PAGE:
a newspaper editor always has been something of a high wire act. But for Peggy
O’Neal, it was easy.|
An aerialist in the Gainesville Community Circus since
1949, she became society editor for the local newspaper in March 1953. Under the
big top, Peggy and her husband George O’Neal were “The Sweethearts of the Air.”
At the newspaper, Peggy’s act mostly consisted of writing about Cooke County folks
with their heads in the clouds--sweethearts newly engaged or newly married.
Peggy’s skills on the trapeze might seem somewhat unusual for someone working
on a newspaper—until you realize that the Gainesville Circus and the Gainesville
Daily Register were linked by the same man: A. Morton Smith, circus ringmaster
and newspaper editor.
When the Gainesville Little Theatre found itself
in debt back in 1929, put out of business by the growing popularity of talkies—movies
with spoken dialog. Smith, who had been a circus fan all his life, suggested a
circus fund-raiser. The theatre troupe, joined by family and friends, threw themselves
energetically into their new project. Women made costumes; men hammered out rings
A housewife and mother taught herself to perform a stunt
called “the Spanish web” on ropes thirty feet above the ground. A teenage soda
jerk became a daring young man on a flying trapeze. A grain dealer provided a
practice ring for bareback riders. High school girls learned flashy aerobatics.
Would-be clowns met after-hours in courthouse offices to work out their make-up,
costumes and stunts.
By the spring of the next year, they were ready to
put on two performances in an exhibit hall of the Cooke County Fair Association.
The circus earned plenty enough to pay off the Little Theatre’s debts.
Realizing they were on to something, the participants immediately began to work
out new acts to for the following year. The Gainesville Community Circus soon
took off like a clown shot from a cannon.
Editor Smith temporarily put
aside his writing and other duties at the Daily Register to don a top hat and
tails and perform as ringmaster.
The Cooke County troupe put on their
first road show 30 miles to the south at the Denton County Fair in 1931. The following
year they gave 10 performances including two in Oklahoma. In 1936 the Community
Circus played before large audiences at the Texas Centennial Exposition in Dallas.
Billy Rose, the most famous showman of his time, pronounced it “the most delightful
thing I have ever seen.”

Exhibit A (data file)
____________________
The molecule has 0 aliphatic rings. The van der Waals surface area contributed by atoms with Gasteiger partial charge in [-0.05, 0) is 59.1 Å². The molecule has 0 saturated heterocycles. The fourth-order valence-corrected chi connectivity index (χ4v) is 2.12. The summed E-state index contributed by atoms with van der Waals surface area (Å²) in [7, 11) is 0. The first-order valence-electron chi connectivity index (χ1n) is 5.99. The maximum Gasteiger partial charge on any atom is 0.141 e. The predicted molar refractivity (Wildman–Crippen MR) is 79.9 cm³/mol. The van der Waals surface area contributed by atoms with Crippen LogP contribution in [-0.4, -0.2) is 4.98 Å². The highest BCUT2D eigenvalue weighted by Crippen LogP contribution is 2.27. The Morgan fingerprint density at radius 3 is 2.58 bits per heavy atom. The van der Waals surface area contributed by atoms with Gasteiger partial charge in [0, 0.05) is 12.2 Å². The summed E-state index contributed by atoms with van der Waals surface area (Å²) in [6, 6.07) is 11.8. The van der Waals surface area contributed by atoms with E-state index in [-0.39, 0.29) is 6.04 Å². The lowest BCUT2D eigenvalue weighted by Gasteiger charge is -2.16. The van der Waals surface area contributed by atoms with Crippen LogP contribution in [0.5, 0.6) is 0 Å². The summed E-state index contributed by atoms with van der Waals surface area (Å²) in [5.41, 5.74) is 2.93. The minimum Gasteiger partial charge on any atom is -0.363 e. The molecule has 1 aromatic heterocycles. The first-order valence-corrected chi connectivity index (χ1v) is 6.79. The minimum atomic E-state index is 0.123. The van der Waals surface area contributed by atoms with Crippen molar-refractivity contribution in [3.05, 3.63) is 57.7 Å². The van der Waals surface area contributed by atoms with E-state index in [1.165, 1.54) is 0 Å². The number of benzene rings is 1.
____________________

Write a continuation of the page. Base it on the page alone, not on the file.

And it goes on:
In 1939 Elliott Roosevelt, President Franklin
Roosevelt’s second son, served as honorary ringmaster. That same year, on May
8, the circus was playing in Ardmore, Oklahoma when the tent was destroyed by
a tornado. No one got hurt, but the loss of the tent proved a major set back.
Still, the show must go on. It took a while, but somehow the community circus
managed to put itself back together. The company included the performers, the
wardrobe people, property men, ticket sellers and ushers, and a 20-member band.
No one made a cent for themselves, except the roustabout crew who set up and took
down the tents.
After Roosevelt’s appearance, the show continued to attract
big names. Gainesville native Gene Austin, a composer, singer and movie star,
opened the 1940 Circus Roundup of the Gainesville Circus.
Through the years
the circus acquired a menagerie of animals, including lions, chimpanzees, an elephant
and several ponies. Eventually some of those animals would find permanent homes
in the Frank Buck Zoo in Gainesville.
In 1954 the Gainesville Community
Circus suffered another blow, worse even than the Ardmore tornado. Fire damaged
the big top and equipment. Again, no one was killed or injured, but the circus
soon suffered an irreplaceable loss.
In April 1957 Morton Smith died.
He had been ringmaster and program director for 25 years. Determined to keep the
show going even without Smith, the performers and crew patched up their tent and
put on another performance, this time in Odessa in 1958.
But in the same
way that talking movies had put the original Little Theatre out of business in
1928, television and home air conditioning marked the end of the Gainesville Community
Circus. Gainesville’s version of the greatest show on earth was history.